Monday, February 21, 2011

How to Calculate Allowable Disposable Income for a Child Support Withholding Order

Child support withholding takes priority over all other types of garnishments and also above employee voluntary deductions.

The Federal Consumer Credit Protection Act (CCPA) sets limits on the maximum amount that can be withhold from an employees pay for child support (CCPA % limit). Maximum withholding allowed if the employee has a second family is 50% of disposable pay, 55% if more than 12 weeks in arrears. Maximum withholding allowed if the employee does not have a second family is 60% of disposable pay, 65% if more than 12 weeks in arrears.

Do not include imputed income in the calculation of the employee's gross pay for purposes of determining disposable earnings for child support.

This article explains the basic calculation to determine the amount available to withhold each pay period in order to satisfy a child support withholding order.

Difficulty: Moderately Easy


1. Subtract from the employee's gross pay all legally required deductions (i.e. taxes). The remainder is disposable pay.

2. Determine the appropriate CCPA % based on the employee's family and arrears status.

3. Multiply disposable pay by the percentage CCPA % in step 2 to determine the Allowable Disposable Income, which is the maximum amount that can be withheld for child support.

The above steps apply when only when there is one child support order. The full amount goes to this one child support order. When multiple child support orders exist, the first child support order gets priority over the remaining orders. If there is enough disposable income available to pay towards the remaining child support orders, then the second oldest order is considered, etc.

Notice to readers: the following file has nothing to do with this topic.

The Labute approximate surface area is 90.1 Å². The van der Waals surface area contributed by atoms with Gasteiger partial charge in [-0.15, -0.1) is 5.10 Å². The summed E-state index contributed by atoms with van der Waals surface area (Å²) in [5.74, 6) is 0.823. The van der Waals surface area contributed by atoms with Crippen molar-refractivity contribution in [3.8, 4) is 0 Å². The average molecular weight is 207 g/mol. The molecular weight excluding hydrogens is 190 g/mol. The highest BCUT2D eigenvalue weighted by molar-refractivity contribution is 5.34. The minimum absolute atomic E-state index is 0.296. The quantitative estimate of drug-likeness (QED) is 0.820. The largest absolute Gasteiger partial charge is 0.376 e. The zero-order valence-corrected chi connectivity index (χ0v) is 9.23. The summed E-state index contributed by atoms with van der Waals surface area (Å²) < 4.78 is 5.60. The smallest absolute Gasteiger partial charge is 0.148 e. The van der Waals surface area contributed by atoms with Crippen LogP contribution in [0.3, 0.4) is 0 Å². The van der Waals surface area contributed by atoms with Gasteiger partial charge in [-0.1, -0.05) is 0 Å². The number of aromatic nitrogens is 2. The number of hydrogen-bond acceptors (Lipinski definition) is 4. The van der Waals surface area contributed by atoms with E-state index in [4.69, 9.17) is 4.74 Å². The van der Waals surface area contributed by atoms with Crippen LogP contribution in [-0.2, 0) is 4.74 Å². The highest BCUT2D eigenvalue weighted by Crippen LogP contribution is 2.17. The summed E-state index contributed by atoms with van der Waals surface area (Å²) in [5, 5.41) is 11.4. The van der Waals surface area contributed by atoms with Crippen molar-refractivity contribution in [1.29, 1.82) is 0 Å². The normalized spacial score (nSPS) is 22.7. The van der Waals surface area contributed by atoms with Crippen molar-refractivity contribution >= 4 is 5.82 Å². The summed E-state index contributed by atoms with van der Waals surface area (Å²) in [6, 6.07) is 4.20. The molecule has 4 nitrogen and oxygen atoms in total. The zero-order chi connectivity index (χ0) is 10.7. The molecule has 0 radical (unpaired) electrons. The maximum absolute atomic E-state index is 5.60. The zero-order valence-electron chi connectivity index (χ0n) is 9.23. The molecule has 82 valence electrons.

The maximum amount that can be withheld from an employees wages is shown in the second paragraph above. It does not matter how many child support orders exist, the maximum amount that can be withheld is determined as shown in this (the second) paragraph.

Always consult appropriate legal counsel in cases where there are multiple support orders for any employee. This should give you (the employer) the best way to handle multiple support orders for employees, especially if an employee has support orders that are from different states.

Some states allow certain types of deductions in determining disposable income, such as union dues, etc. Other states do not allow these deductions. This is why it is important to check with appropriate legal counsel with regard to multiple support orders.

Some states allow employers to calculate the amount of support to be withheld from an employee's paycheck (based on a set percentage of pay - usually about 20%, but this can vary from state to state). Other states dictate the amount to be withheld, whether or not an employee works a full (40-hour) week. Most states require child support to be withheld from bonuses, commissions (if paid separately), etc. In those states where the employer calculates the support to be withheld (based on a percentage of pay), all overtime must be included in the gross pay for the support calculation, as well as any bonuses, or other payments received by the employee.

It is the employee's responsibility to petition the courts for a redetermination of child support when multiple support orders exist, or when a child turns 18 (or graduates from high school). It is the responsibility of the employee to petition the court to stop the child support order when the child reaches the age of 18 (or graduates high school). The employee must submit a copy of the Child Support Stop order to the employer. The courts (or the state) may also send an order stopping the child support. The employer should verify that the support order has been stopped.

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